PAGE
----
Veterans’ Gun Rights: Lawmakers Try to Change Law
KREX News Room
GRAND JUNCTION, Colo.- Over the last couple of years, gun sales have been on the rise but these weapons could soon end up in the hands of those deemed as "mentally incompetent."
Currently, veterans who have been declared incompetent to handle their own financial affairs are not allowed to bear arms. But, a group of federal lawmakers wants to stop the VA from submitting such names, so these individuals could have the right to own a gun.
“I think the courts have a pretty good idea on how to handle this,” said Linn Armstrong of the Pro Second Amendment Committee. “If we are looking a veterans because of misfortunes in their lives, divorces or domestic situations, and they are deemed that they can't take over their finances because of those reasons, which has nothing to do with their mental capacity, than the courts should take that into consideration.”
While some say it could be situational, other's like Kimberley Etter believe everyone should be allowed this privilege.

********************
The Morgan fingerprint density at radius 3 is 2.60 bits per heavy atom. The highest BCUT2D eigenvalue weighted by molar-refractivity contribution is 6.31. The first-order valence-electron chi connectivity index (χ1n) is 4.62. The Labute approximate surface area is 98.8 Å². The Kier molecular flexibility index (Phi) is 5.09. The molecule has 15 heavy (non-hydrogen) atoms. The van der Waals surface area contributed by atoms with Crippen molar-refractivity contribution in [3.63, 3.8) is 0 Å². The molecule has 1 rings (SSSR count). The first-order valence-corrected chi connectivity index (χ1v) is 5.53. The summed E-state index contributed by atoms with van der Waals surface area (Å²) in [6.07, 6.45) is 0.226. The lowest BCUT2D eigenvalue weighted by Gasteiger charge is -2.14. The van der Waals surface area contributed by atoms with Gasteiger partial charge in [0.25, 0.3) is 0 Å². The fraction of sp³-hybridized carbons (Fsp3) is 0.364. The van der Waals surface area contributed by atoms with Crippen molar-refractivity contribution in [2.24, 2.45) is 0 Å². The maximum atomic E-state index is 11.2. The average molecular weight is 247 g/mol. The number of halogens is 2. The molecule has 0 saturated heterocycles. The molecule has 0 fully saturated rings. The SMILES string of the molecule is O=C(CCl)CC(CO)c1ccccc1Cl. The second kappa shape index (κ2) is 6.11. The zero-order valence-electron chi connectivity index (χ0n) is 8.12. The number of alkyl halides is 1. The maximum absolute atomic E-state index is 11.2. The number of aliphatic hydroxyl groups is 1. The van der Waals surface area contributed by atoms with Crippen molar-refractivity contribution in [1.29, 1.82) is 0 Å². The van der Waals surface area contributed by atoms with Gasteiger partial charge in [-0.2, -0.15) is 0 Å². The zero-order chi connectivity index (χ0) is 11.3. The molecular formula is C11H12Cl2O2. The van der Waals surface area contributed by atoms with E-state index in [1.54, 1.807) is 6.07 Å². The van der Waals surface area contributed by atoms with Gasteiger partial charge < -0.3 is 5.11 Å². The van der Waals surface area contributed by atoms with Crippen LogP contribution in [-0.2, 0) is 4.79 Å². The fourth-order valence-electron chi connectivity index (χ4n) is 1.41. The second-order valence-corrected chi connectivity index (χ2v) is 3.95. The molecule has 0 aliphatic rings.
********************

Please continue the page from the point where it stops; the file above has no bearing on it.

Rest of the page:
“People who are well armed are a lot safer for society,” said Etter, gun owner. “I think that people are getting guns because they know that they may have to protect themselves one day and I think that's a good thing.”
However, other residents NewsChannel 5 spoke with disagree.
“Everyone has the right to bear arms but if you're mentally incompetent, I think you should not own a gun,” said Katie Topai, Fruita resident.
“If the reason they were deemed incompetent of handling their personal finances is due to a mental illness than of course, they shouldn’t be able to do that.”
VA officials say veterans can appeal any finding that they may be “incompetent” if they have new evidence. If he or she is still deemed ineligible, they can petition the agency to have firearm rights restored.
As of right now, those who have been considered "incompetent" are automatically entered into a criminal background check system and appointed someone to handle their pensions.